I'll outline more of why this makes sense to me below, but at the heart of it, the subtractions of one dimensional players with defensive liabilities (Beasley, Ellington, Tolliver, Randolph, and Darko) for productive players (both starters and bit characters) with clearer defensive roles and abilities (Kirilenko, Budinger, Stiemsma, and Cunningham) allows Adelman to recast the guys who are left over in much better ways, and perhaps no player may benefit more from this than Derrick Williams. He has a clear role no matter who he's playing with. He'll either be playing with a strong low post presence (Pek offensively, Steamer defensively), or legit three point options (Bud, Love, Ridnour). He'll have a creative PG to work with (Rubio, Shved, or Luke). I keep running through Derrick Williams' role on this team, and I keep coming up with interesting and creative ways in which he could really, really do well. But, I also can see him middling around, trying to be something that's not quite fitting - like putting your right foot in your left shoe. It works, sort of, but not really, actually.

Alright, enough about the PFs.

PGs - strength (potentially)

Now, according to 82games, Ricky was a pretty good SG last year. But he also was a decent PG. The thing I think we can all agree about Ricky is that offensively he's never going to be great. Outside of dishing out assists and keeping opposing defenses off balance because of that, Ricky's greatest impact is through his defense. JJ Barea, on the other hand, is pretty good at scoring, not as good at defending. Ridnour is great for flexibility and reliability, but Alexey Shved I think is the long term prospect at backup PG. Another playmaker and disher whose offense is more likely to outweigh his defensive liabilities against second string guys. Keeps the pressure on defenses. We'll see.

Here's what you really need to know about the PG play last year and moving forward: the prior two season before Rubio.


Net Production by Position

Position FGA eFG% FTA iFG Reb Ast T/O Blk PF Pts PER*
PG -0.3 -.004 -2.7 -9% -1.5 -2.0 -0.5 -0.1 -0.4 -2.6 -5.3
SG -2.8 -.049 -2.3 -2% -0.4 -1.5 -0.1 0.3 -1.2 -6.8 -7.9
SF 0.3 -.073 -0.2 1% -0.1 -1.3 -0.5 -0.1 -0.9 -2.6 -5.6
PF 0.8 -.007 1.2 -1% 4.6 0.2 -0.3 -0.5 1.3 1.7 +3.6
C 3.4 -.025 1.0 16% -0.8 -0.1 -1.4 0.2 -0.1 3.7 +0.2


Net Production by Position

Position FGA eFG% FTA iFG Reb Ast T/O Blk PF Pts PER*
PG 1.0 -.040 1.4 12% -0.1 -3.1 -1.0 -0.2 1.0 0.5 -3.7
SG 0.2 -.054 -0.8 1% -0.2 -1.9 -0.5 0.0 -0.9 -2.4 -5.1
SF -4.2 -.046 -1.9 -7% -0.2 -0.7 -0.0 -0.3 -0.6 -7.4 -6.4
PF -0.2 -.023 0.7 4% 1.7 0.4 -0.3 -0.5 0.7 -0.5 +0.6
C 2.6 -.079 -0.1 -5% -1.7 -0.5 -0.2 -0.7 -0.3 0.0 -4.1

Everyone else - greatly improved.

You know who took the bulk of the minutes at SG and SF last year? Players that are no longer on the roster. The only real carry over is Luke Ridnour, who actually held his own pretty well last year through leveraging his two advantages as a SG: his ability to hit pick and pop shots and his knowledge of what everyone else was supposed to be doing (because he's actually a PG). He gave great effort on D, used technique as best he could to funnel guys to his help defenders. Certainly not ideal in the long run, but something I think that may have endeared him to Adelman.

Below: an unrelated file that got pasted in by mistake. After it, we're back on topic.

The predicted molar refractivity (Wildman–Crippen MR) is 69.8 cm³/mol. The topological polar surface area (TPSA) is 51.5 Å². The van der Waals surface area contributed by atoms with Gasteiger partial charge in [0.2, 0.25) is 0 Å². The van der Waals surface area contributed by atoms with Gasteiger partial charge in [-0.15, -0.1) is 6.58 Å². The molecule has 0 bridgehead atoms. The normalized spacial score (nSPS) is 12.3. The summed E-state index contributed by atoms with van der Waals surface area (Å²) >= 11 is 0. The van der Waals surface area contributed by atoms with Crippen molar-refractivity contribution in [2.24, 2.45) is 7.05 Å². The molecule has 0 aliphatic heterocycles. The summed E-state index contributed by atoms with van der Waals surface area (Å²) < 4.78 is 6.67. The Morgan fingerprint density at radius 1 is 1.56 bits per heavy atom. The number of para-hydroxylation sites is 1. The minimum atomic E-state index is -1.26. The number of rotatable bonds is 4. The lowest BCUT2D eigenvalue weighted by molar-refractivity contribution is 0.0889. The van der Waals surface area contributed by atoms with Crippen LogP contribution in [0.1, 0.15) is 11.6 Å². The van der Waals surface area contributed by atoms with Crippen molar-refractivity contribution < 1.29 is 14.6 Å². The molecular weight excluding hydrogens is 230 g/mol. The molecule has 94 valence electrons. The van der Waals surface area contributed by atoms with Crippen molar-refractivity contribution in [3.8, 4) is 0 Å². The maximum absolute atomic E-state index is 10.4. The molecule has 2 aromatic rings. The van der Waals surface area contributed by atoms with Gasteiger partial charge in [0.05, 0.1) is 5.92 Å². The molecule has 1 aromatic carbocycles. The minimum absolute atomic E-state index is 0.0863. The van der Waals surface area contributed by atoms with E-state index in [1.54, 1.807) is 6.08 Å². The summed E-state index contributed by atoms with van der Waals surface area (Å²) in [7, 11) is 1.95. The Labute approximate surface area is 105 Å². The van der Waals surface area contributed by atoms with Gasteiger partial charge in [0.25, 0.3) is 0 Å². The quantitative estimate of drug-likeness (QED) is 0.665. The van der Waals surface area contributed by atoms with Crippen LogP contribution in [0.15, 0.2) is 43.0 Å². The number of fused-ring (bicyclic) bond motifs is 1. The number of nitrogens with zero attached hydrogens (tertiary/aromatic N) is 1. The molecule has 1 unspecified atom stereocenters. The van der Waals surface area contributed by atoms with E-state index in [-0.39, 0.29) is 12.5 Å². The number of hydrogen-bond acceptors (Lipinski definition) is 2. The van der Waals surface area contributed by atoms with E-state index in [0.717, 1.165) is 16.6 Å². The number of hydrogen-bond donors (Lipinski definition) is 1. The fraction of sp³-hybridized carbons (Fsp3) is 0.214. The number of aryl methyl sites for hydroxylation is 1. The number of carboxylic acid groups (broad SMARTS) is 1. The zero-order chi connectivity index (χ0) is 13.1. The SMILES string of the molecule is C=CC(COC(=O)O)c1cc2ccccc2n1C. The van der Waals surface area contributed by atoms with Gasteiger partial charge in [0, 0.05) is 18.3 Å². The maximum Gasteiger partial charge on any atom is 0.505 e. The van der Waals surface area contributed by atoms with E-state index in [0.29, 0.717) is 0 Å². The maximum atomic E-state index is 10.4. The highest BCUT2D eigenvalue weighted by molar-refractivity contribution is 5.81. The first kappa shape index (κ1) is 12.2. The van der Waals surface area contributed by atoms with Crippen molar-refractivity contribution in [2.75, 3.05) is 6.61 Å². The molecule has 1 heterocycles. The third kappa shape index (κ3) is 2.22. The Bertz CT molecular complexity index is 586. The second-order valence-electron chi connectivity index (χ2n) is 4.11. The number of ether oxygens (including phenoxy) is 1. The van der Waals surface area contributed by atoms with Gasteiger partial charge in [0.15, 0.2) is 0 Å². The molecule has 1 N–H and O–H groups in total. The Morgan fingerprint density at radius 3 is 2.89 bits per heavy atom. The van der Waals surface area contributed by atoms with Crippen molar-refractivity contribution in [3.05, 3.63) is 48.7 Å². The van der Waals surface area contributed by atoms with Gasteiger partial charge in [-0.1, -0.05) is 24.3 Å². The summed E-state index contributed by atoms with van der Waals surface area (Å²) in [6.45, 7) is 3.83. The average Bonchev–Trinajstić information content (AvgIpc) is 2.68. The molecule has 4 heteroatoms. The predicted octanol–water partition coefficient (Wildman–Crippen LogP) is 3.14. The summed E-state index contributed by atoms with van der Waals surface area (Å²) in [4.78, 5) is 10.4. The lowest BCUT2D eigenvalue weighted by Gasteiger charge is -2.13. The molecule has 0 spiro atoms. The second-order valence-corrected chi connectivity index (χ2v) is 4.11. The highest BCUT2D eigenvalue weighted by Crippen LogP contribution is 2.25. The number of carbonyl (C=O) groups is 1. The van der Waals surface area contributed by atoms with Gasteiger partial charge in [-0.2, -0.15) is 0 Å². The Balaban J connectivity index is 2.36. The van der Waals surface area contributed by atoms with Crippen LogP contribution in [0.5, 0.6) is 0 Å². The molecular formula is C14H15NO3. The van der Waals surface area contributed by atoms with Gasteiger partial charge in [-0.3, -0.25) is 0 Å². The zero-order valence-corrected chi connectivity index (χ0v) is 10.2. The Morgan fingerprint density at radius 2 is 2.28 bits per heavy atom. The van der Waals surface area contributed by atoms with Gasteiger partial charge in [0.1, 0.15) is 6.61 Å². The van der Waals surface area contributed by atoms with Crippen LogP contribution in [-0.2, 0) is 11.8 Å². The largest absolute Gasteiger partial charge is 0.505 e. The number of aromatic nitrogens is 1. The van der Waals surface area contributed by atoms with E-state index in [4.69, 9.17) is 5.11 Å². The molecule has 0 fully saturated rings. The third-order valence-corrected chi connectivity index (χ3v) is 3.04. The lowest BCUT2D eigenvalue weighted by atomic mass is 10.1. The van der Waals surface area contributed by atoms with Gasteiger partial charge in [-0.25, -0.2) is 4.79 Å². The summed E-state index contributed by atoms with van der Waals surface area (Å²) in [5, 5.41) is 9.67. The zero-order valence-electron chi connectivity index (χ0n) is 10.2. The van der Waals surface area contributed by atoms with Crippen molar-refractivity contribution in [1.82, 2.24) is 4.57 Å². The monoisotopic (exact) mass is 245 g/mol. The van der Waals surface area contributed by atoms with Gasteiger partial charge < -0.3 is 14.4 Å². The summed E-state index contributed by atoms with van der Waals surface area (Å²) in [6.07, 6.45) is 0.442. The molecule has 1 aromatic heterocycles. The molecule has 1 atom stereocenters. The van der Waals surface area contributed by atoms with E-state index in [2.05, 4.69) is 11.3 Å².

I'll repost what I think is the most pertinent chart regarding what the Wolves did this off-season:

Timberwolves 2011-12 Net Production by Position

Position FGA eFG% FTA iFG Reb Ast T/O Blk PF Pts PER*
PG -1.6 -.031 0.0 1% 0.0 1.5 -0.7 -0.0 0.5 -2.6 -1.9
SG -5.0 -.014 -1.1 -2% -0.7 -0.8 0.6 0.1 -0.4 -6.1 -3.8
SF -3.4 -.006 -1.2 -4% -0.2 -2.0 -0.2 0.3 -0.4 -4.6 -5.1
PF 3.1 -.048 3.0 0% 1.7 -0.5 -0.5 -0.5 2.0 3.9 +0.5
C 3.5 +.022 3.2 10% -0.5 -0.2 -1.0 -1.1 1.7 7.2 +3.2

SG and SF just didn't get it done. Result?

Beasley? Gone.

Webster? Gone.

Wes? Gone.

Ellington? Gone.

Along with DWill and Ridnour, these are the guys who played the meaningful minutes at the 2 and 3. Bravo to Kahn and Adelman for finding guys who fit the system (Adelman) and finding ways to make it work under the CBA this year (Kahn).

Kirilenko is going to greatly improve the team. Roy will hopefully add smart scoring at worst, however I don't think he's going to be as good as everyone thinks. I'm hoping for 8-10 ppg with smart shot selection. Shved is a work in progress. Budinger is also a terrific pickup because he's a legit backup on the wing. Hummel...we'll see if he makes it.

The talent is definitely upgraded, but the depth is still questionable. The ball handling and passing all around should be much improved, and this should allow the team to make best use of the guys who can create offensive mismatches: Love, Pek, with Kirilenko, Roy, Williams, Budinger, Frodo, and others either knocking down kick outs, drawing fouls, or draining threes.

And below is the stupid table I can't figure out how to delete.